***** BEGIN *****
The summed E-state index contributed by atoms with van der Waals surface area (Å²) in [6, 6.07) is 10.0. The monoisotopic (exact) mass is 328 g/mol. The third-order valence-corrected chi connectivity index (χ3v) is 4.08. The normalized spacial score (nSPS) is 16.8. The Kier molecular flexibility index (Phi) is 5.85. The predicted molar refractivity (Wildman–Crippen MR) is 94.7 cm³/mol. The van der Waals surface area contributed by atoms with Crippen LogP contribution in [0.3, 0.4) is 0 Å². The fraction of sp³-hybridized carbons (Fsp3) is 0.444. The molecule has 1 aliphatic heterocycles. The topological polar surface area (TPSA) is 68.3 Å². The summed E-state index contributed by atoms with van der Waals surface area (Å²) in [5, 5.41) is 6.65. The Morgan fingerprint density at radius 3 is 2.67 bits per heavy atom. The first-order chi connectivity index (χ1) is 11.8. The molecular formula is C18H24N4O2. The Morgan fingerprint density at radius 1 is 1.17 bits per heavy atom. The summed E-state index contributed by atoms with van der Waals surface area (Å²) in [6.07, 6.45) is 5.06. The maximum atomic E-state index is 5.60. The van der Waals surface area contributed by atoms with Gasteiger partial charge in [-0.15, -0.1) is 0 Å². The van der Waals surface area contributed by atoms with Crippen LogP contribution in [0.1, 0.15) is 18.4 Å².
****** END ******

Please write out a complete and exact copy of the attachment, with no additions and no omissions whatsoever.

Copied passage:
The summed E-state index contributed by atoms with van der Waals surface area (Å²) in [6, 6.07) is 10.0. The monoisotopic (exact) mass is 328 g/mol. The third-order valence-corrected chi connectivity index (χ3v) is 4.08. The normalized spacial score (nSPS) is 16.8. The Kier molecular flexibility index (Phi) is 5.85. The predicted molar refractivity (Wildman–Crippen MR) is 94.7 cm³/mol. The van der Waals surface area contributed by atoms with Crippen LogP contribution in [0.3, 0.4) is 0 Å². The fraction of sp³-hybridized carbons (Fsp3) is 0.444. The molecule has 1 aliphatic heterocycles. The topological polar surface area (TPSA) is 68.3 Å². The summed E-state index contributed by atoms with van der Waals surface area (Å²) in [5, 5.41) is 6.65. The Morgan fingerprint density at radius 3 is 2.67 bits per heavy atom. The first-order chi connectivity index (χ1) is 11.8. The molecular formula is C18H24N4O2. The Morgan fingerprint density at radius 1 is 1.17 bits per heavy atom. The summed E-state index contributed by atoms with van der Waals surface area (Å²) in [6.07, 6.45) is 5.06. The maximum atomic E-state index is 5.60. The van der Waals surface area contributed by atoms with Gasteiger partial charge in [-0.15, -0.1) is 0 Å². The van der Waals surface area contributed by atoms with Crippen LogP contribution in [0.1, 0.15) is 18.4 Å².